Obituary

The ‘incomplete story’ of Sahil Maqbool

The demise of the journalist-author Sahil Maqbool is a departure of a gentleman of the tribe who wore many hats and was left torn asunder by statecraft.

The day he died, the scribe, who turned down a promising political career after his long walk to freedom in 2008, was working on a story. Inside his office tucked in a Dogra-era building at Srinagar’s Press Enclave, the unfinished story, like the man himself, is now making the air mournful.

Sahil Maqbool’s colleagues and friends are already competing with each other to pay a glorious tribute to the multi-dimensional personality, who was “a brilliant broadcaster, a very good editor, a writer par excellence, a mesmerising poet, a reporter with an eye for details…”

Much of this praise might sound as the customary cum classic obit reference to somebody being termed as “Hamdard, Behtareen Insaan, Dost” (Well wisher, great human, a friend), but those aware of his ordeal, term it “too little, too late”.

“He was blessed with the goodwill to help people caught in crisis,” says Kamran Jeelani, who worked with Sahil in Buland Kashmir, Sangarmal and Parcham publications. “This was Sahil for you, always helpful, who otherwise didn’t find many people around him when he was caught in crisis.”

That crisis began in 2004 when he walked out Badami Bagh Cantonment after meeting with the army PRO related to his journalistic work. He was bundled inside a jeep and whisked away by the secret police. Before trying him in an espionage case, Sahil was badly tortured in custody. He was eventually booked under the lawless Public Safety Act. The detention, he would later say, decimated his family and well-placed journalistic career.

He had started his career as a photojournalist before reporting some high-voltage political developments and dramas in the dreaded 90s, including the 1994 hostage crisis of foreign tourists by shadowy militant outfit called, Al Faran.

After his incarceration, he detailed his ordeal in his book called Shabistan-e-Wajood and later, would be twice invited as one of the only journalists from Kashmir to speak at the Jaipur Litfest.

“I remember,” Kamran says, “when he received the invitation, he told me that he would be raising the Kashmir issue by reciting his poem. For this, he would face a lot of problems. But he never compromised on his beliefs. He was a man who did right and stood with the right.”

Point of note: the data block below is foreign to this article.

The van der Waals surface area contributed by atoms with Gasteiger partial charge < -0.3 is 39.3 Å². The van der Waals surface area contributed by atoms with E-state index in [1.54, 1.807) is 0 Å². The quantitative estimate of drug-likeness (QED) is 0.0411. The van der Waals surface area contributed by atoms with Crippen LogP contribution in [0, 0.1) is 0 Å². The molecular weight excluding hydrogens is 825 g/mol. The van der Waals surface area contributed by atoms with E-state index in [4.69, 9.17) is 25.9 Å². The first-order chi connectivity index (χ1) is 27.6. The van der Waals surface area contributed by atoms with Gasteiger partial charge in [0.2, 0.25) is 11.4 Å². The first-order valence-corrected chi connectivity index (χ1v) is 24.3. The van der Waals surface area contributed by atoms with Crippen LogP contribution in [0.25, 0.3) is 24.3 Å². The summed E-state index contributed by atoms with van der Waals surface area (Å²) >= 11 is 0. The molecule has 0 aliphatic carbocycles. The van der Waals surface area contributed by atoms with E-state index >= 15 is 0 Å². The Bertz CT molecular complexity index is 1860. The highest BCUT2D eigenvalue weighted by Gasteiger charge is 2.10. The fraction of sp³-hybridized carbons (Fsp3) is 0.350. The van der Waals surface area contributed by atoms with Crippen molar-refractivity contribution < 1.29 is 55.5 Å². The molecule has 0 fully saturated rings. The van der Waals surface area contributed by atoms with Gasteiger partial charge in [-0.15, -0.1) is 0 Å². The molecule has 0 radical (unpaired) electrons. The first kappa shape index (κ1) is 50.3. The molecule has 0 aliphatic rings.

As a journalist, his colleagues remember him as the ‘problem solver’. His mastery over Pahari, Arabic, Urdu, Kashmiri, English and Persian languages gave him an edge over others.

“Sahil Sahab’s ability to translate a 2000 word story from English to Urdu or Kashmiri within half an hour is something which none in the Press Enclave could do,” says Danish bin Nabi, a young journalist, working with Rising Kashmir. “He used to translate my interviews, articles, even book reviews into Kashmiri and Urdu. He was the reason that information reached to those people. I now wonder who will do all that with so much sincerity and honesty.”

Sahil’s colleague, Rashid Maqbool remembers him as a man gifted with a strong physique.

“That’s why a person of his age, who had seen so much, was able to work with such dedication,” Rashid says. “At times, when I felt short of words, I would turn to him. He would reply, ‘Arey apka kaam Rajput se hai. Fikr mat kijye’ (Don’t worry, you are working with Rajput. It will be done). Lately when I saw the same man lying dead on the hospital bed, I called out his name, because I thought he’s just taking a nap. Little did I know that he won’t wake up from his nap now!”

At the dusk of March 20, Sahil collapsed while walking in Lal Bazaar area. He died of a massive heart attack.

“He faced so much in his extraordinary life,” Rashid continues, “but he always came out a fighter who never left the ground, till his last breath.”

Inside the newsroom, Sahil was never short of words and would narrate his trysts with military-militancy feuds of 90s, like a compelling storyteller.

Sahil Maqbool in his youth

But after his release from jail in 2008, Sahil wouldn’t find many people around him. “In those difficult times,” says Kamran, “it was only Shujaat Bukhari who stood by his side, and is still standing by his family. They were very good friends.”

No wonder then, Bukhari was the first person to break the news of his demise on the social media.

But inside Buland Kashmir’s office, Rashid Maqbool now wonders about that story, which Sahil Maqbool has left incomplete.

 

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